BY ANNE KONCKI, Columbia-Missourian

From left to right, Laurie Bentley, Marilyn Russell and Nicky Dalzell work on a quilt in the Community United Methodist Church off Broadway. Russell is dedicating a block to her family history with the Civil War. Photo by Christie Megura

COLUMBIA — During the Civil War, Marilyn Russell’s great-great-grandfather, Joseph Alexander Cook, noticed a cannonball lodged in a tree where he lived in southern Arkansas.

After the war, he went back to the tree with his sons and cut it down. He took the cannonball and hauled it home in a wagon. Russell said the cannonball has been passed down in the family since.

Currently, her father, Norris Walthall, owns the cannonball. He is 96.

“I think it means a lot to him,” Russell said. “Family means a great deal to him.”

With this family story in mind, Russell, 72, and her friends in a Columbia quilting group are making a special quilt for her husband, Robert Russell. One of the blocks tells her family’s story about the cannonball.

She said the spot where it was stuck in the tree, between Lafayette and Columbia counties in Arkansas, is not known as a spot where a skirmish or battle occurred. The start of the Civil War wascommemorated last month.

“We don’t know if it was some sort of practice or what,” she said. “We’ve never been able to find that out.”

Russell was inspired to make the quilt with friends after she read “The Civil War Diary Quilt” by Rosemary Youngs. The author read diaries of women who lived during the Civil War, took a word or a phrase from some entries and made quilt blocks from them. She combined the quilt blocks and the stories that inspired them into a book.

Russell and her friends then decided they would make a Civil War diary quilt of their own and give it to her husband.

Although Russell said it would be another four to six months until the quilt is completed, it is already quite detailed. It embraces autumnal colors — browns, oranges, reds and dark blues. Several of the blocks have tiny flower-patterned fabrics quilted into them. One block has a stamp of Abraham Lincoln on it.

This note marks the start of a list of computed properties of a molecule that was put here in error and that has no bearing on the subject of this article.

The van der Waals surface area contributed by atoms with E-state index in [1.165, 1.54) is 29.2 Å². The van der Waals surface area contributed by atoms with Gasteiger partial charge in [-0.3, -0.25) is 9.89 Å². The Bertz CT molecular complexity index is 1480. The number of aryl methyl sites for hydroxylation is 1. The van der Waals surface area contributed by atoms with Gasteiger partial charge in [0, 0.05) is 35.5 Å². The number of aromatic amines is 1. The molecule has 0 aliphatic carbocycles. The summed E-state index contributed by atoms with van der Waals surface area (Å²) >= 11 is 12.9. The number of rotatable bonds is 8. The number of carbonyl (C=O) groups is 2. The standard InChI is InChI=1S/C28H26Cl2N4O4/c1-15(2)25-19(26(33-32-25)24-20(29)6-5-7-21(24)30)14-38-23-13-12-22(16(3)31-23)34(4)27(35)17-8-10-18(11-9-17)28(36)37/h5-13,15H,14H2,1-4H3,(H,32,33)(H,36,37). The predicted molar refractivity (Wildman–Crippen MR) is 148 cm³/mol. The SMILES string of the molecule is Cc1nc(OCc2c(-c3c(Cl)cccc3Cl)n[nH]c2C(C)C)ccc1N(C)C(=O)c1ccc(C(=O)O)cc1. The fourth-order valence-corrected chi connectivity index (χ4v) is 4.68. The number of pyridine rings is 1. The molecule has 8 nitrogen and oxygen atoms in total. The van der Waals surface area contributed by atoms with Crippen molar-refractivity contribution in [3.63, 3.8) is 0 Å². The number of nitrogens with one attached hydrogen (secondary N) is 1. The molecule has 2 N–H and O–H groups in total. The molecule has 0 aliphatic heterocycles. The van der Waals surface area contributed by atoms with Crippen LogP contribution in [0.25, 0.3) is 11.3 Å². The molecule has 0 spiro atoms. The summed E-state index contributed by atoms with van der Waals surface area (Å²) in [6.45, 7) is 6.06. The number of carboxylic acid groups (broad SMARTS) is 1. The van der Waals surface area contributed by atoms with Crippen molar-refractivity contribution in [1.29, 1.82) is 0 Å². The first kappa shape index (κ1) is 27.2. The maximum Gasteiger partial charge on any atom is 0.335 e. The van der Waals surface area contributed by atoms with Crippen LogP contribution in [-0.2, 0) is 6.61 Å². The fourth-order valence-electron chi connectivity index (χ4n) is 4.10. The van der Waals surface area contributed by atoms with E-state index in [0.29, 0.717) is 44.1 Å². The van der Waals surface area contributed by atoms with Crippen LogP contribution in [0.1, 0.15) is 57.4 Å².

The cannonball block inspired by Russell’s story has two green triangles and two brown triangles in its corners, which Russell said represent the tree where the cannonball was lodged. She appliquéd a small black circle in the center as the cannonball.

Russell said she loved the challenge of working on this block.

“It was done with Civil War reproduction fabrics, and I just love those,” she said. “They tend to be nice fabrics in interesting colors. I really loved doing it.”

Quilter Martha Klemme, 74, enjoys working on Russell’s Civil War diary quilt. She said she likes the variety of the quilt and the history behind it.

“The history of the Confederacy interests me because of how far we’ve come,” Klemme said. She looked at the quilt and added, “None of the blocks are alike; they’re all different. It’s not one person making everything.”

“It takes longer to work on them, but it’s just unique,” quilter Helen Malizia said. Malizia, 80, said that she likes the social aspect of quilting and that she and the women talk about “a little bit of everything” together.

The women meet every Tuesday in an open room in Community United Methodist Church to work on a few quilts together. Most of the 16 women are retired. Some gather to work on quilts for themselves, and others work on quilts they plan to raffle for charity.

On a recent Tuesday while Russell and the other women talked and quilted together, she looked up and said, “This is one of the fun things about quilting, that we really do get involved in one another’s lives and stories.”

Her friend, Nickey Dalzell, who has been quilting with the group for 20 years, said, “We don’t schedule anything else on Tuesdays because we have this.”